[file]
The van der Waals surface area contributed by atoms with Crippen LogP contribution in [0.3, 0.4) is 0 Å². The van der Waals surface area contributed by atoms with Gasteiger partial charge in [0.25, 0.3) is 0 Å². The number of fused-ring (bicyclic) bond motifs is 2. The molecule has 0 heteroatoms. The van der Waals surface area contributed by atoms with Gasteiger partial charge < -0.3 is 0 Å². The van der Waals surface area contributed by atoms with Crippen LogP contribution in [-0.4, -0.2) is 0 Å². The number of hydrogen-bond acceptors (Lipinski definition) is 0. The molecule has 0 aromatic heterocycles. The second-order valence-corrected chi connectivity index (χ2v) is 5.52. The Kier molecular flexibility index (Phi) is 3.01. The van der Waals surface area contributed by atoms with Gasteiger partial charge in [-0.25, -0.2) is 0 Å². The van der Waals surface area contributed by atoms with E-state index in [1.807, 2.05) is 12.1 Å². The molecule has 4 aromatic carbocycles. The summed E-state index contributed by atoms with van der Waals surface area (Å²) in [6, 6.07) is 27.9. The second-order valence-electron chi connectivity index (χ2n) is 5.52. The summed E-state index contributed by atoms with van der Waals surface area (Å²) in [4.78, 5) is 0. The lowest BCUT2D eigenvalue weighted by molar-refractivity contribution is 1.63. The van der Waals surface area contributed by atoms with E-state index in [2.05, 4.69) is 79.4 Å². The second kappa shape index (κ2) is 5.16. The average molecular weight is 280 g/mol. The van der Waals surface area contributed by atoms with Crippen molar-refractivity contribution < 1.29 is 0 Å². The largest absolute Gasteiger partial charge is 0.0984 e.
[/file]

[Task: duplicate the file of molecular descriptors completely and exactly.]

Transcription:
The van der Waals surface area contributed by atoms with Crippen LogP contribution in [0.3, 0.4) is 0 Å². The van der Waals surface area contributed by atoms with Gasteiger partial charge in [0.25, 0.3) is 0 Å². The number of fused-ring (bicyclic) bond motifs is 2. The molecule has 0 heteroatoms. The van der Waals surface area contributed by atoms with Gasteiger partial charge < -0.3 is 0 Å². The van der Waals surface area contributed by atoms with Crippen LogP contribution in [-0.4, -0.2) is 0 Å². The number of hydrogen-bond acceptors (Lipinski definition) is 0. The molecule has 0 aromatic heterocycles. The second-order valence-corrected chi connectivity index (χ2v) is 5.52. The Kier molecular flexibility index (Phi) is 3.01. The van der Waals surface area contributed by atoms with Gasteiger partial charge in [-0.25, -0.2) is 0 Å². The van der Waals surface area contributed by atoms with E-state index in [1.807, 2.05) is 12.1 Å². The molecule has 4 aromatic carbocycles. The summed E-state index contributed by atoms with van der Waals surface area (Å²) in [6, 6.07) is 27.9. The second-order valence-electron chi connectivity index (χ2n) is 5.52. The summed E-state index contributed by atoms with van der Waals surface area (Å²) in [4.78, 5) is 0. The lowest BCUT2D eigenvalue weighted by molar-refractivity contribution is 1.63. The van der Waals surface area contributed by atoms with E-state index in [2.05, 4.69) is 79.4 Å². The second kappa shape index (κ2) is 5.16. The average molecular weight is 280 g/mol. The van der Waals surface area contributed by atoms with Crippen molar-refractivity contribution < 1.29 is 0 Å². The largest absolute Gasteiger partial charge is 0.0984 e.